Why are some brands still not catering for darker skin tones?
It has been years since talks about lack of diversity in colour cosmetics began, so why are some brands still being accused of falling short of the mark?
With 16 different shades, bareMinerals’ Complexion Rescue tinted hydrating gel cream range caters to a wider selection of skin tones than most. Despite this, the brand found itself in hot water last month when an Instagram post showing a swatch of all the shades on three different skin tones was shared by retailer Sephora. “Wow, way to actually show you don’t have nearly enough darker tones,” one commenter said. Another added: “I really wish that cosmetic companies would realise that there are more than just three to four shades of brown.” The outrage caused by the post reached news sites worldwide.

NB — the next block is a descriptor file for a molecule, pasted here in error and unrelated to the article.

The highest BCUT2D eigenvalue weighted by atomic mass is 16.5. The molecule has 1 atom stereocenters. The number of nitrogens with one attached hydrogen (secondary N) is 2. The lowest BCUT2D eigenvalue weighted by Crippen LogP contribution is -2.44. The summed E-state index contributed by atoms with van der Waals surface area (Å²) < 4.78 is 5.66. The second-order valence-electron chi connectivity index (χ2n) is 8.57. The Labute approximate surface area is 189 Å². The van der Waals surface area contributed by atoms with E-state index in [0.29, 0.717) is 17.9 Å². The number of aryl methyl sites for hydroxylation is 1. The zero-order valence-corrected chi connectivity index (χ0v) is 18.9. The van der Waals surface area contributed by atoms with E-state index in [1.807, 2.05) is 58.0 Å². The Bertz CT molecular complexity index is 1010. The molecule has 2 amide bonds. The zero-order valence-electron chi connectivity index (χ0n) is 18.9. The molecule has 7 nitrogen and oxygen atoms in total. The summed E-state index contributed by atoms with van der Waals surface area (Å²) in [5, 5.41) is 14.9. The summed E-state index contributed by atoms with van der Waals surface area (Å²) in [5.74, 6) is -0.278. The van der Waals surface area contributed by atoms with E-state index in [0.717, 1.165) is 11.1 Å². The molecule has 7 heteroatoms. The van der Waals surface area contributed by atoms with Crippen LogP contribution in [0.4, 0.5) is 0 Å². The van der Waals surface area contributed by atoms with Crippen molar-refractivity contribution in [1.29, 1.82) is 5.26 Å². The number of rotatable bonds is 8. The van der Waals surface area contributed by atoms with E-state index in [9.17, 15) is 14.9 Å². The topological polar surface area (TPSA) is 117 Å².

And bareMinerals is not alone. Earlier this year Maybelline was called out by British blogger Nadia Grey, in a post titled: ‘Why is Maybelline ignoring women of colour?’. Grey had seen adverts for the brand’s new Dream Velvet foundation online starring London- born model Jourdan Dunn. But when the blogger looked to purchase the foundation on the Boots website, she found that the product was only available in six shades – none of which were suitable for women of colour. Grey said: “Maybelline has taken a black British woman and used her in their adverts to sell products, but Jourdan couldn’t walk into Boots or Superdrug and buy the same product she is advertising.” Maybelline has since said that it plans to add Dunn’s shade to the UK range, but is this enough, or should brands be doing more?
Some brands are starting to listen; YSL has launched its Le Teint Touche Éclat foundation in 22 different shades, while Max Factor’s Miracle Match is available in 18 shades. Neutrogena has added ten new shades to its foundation collection; however, this didn’t happen organically. The Johnson & Johnson brand faced criticism in 2013 when it signed actress Kerry Washington as a Creative Consultant, with many consumers pointing out that the brand did not cater to the star’s skin tone.. . .
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